In the interview Makhlouf clearly rattled by the sanctions imposed on him and others inside the regime came of as both fearful, arrogant and threatening. On the protests he claimed that the Syrian elite would fight to the end in a struggle that could cast the Middle East into turmoil and even war. “We won’t accept it,” he said. “People will fight against them. Do you know what this means? It means catastrophe. And we have a lot of fighters.”

As for threats he made the interesting connection between stability in Syria and security of Israel:

“If there is no stability here, there’s no way there will be stability in Israel…No way, and nobody can guarantee what will happen after, God forbid, anything happens to this regime.” Asked if it was a warning or a threat, Mr. Makhlouf demurred. “I didn’t say war,” he said. “What I’m saying is don’t let us suffer, don’t put a lot of pressure on the president, don’t push Syria to do anything it is not happy to do.”        

As New York Times Anthony Shadid concluded – the regime has woven a narrative of ‘us or chaos’, something that they seem to be will to push as to make it a self fulfilling prophecy. Stability in the form of the continued rule by Bashar al-Assad. The interview also gave an telling glimpse into the co- decisionmaking in the ruling family. Makhlouf claimed that although Bashar al-Assad has final say in all matters policies where formulated as joint decisions. A rule by committee. This gets support from the above mentioned boisterous claims of Makhlouf – “we won’t accept it…we have a lot of fighters”.

The reaction to this interview was swift. The same day, 11 May, after it was published the Syrian ambassador to USA, Imad Mustapha, released a statement to the effect that Rami Makhlouf is a private citizen and does not speak for the Syrian government.

Makhlouf is not part of the Syrian government, he is part of the ruling family. It is inconceivable that he would make this interview with the message it contained without at least a tacit approvale by the President. This could signal a crack in the facade of the regime, but more probably the regime has used Makhloufs interview with NYT as a way to send a signal that the regime will not go quietly. And at the same time the regime is able to officially distance itself from the statement as per statement of Imad Mustapha.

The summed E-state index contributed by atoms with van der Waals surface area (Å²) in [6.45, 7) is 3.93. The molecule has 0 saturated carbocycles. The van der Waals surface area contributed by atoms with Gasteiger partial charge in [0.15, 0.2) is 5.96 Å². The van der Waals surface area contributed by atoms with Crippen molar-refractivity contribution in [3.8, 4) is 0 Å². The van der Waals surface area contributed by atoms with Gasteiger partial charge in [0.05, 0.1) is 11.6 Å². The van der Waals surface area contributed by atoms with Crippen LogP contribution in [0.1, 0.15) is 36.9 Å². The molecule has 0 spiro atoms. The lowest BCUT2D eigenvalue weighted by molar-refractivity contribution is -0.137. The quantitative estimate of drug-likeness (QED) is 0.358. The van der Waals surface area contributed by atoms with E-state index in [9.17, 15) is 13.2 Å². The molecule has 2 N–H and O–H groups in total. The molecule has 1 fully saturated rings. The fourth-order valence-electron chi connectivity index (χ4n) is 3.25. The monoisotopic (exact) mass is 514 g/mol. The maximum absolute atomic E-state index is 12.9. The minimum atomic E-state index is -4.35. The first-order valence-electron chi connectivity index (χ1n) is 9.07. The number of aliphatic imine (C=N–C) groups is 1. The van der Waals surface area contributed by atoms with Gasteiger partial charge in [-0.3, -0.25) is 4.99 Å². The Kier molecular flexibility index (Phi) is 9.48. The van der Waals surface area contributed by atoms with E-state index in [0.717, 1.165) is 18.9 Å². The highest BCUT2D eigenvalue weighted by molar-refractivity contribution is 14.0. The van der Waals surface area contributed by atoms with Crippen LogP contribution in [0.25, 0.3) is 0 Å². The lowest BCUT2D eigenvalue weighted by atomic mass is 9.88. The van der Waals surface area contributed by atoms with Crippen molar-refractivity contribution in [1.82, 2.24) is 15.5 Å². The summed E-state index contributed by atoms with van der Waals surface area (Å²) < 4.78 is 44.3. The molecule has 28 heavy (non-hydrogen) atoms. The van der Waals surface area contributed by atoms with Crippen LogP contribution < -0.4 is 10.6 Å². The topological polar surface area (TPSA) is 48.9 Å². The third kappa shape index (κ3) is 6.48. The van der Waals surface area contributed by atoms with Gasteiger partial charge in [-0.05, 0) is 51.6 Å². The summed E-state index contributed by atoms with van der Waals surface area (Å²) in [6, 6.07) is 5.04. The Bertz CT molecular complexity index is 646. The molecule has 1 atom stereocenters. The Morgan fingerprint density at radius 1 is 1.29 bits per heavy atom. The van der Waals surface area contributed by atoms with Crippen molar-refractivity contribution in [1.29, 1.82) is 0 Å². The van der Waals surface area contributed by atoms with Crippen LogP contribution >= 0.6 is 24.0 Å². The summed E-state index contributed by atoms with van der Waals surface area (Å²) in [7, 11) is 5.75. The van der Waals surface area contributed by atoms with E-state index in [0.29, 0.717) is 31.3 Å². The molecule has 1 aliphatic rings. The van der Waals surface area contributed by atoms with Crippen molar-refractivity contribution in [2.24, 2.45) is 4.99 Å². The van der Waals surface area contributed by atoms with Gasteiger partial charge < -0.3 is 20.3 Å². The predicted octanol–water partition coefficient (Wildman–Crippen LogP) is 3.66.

EU has made it clear that more sanctions are being prepared. And there is a reason that Bashar al-Assad has been left out in the first round of sanctions. In the next round of sanctions it is highly likely that individuals in the military such as minister of defence Ali Habib Mahmud, deputy chief of staff Assef Shawkat would be on the sanction list. And President Bashar al-Assad. If the President is put on the sanction list it would more the  a loss off face. It would be a legal statement by the EU that they see the Syrian President as a criminal. He would be isolated and back to square one as after the killing of Rafik Hariri left only with friends such as Iran, Belarus, North Korea and Venezuela. If an investigation is opened against the Syrian President by the prosecutor of the ICC such a legal decision by the EU would not be taken lightly.

Another target EU might be eying is Cham Holding, the company Rami Makhlouf controls and with which he bankrolled the regime in its crackdown against protesters. Cham Holding is the company in Syria. With Cham Holding Makhlouf has managed to co-opt the Business community to the regime. By putting Cham Holding on the sanctions list EU would in effect ‘close the major tap’ on the Syrian economy. Another category that might be targeted are the business men who have invested in Cham Holding, and by this bankrolls the regime and the ongoing crackdown.

Finally if EU wants to pull out the big guns there is always the possibility of trade sanctions. EU is Syria’s number 1 trading partner. The trade was worth 5.4 billion Euro in 2009, of which 2.1 was Syrian export to EU. For EU Syria is small trading partner, clocking in on place 49.


About Leif Eriksson

Leif Eriksson has worked in the field of asylum at the Swedish Migration Agency specializing in the Middle East, Schengen and the Dublin Regulation, as Migration Attaché and head of the migration section at the Swedish Embassy in Damascus 2005 - 2008, as a resettlement consultant at the UNHCR branch office in Damascus 2008 - 2009, Consul at the Swedish Consulate General in Jerusalem 2012 - 2013 and associate RSD/RST officer at UNHCR in Beirut 2013 - 2014. He currently lives in Tbilisi, Georgia.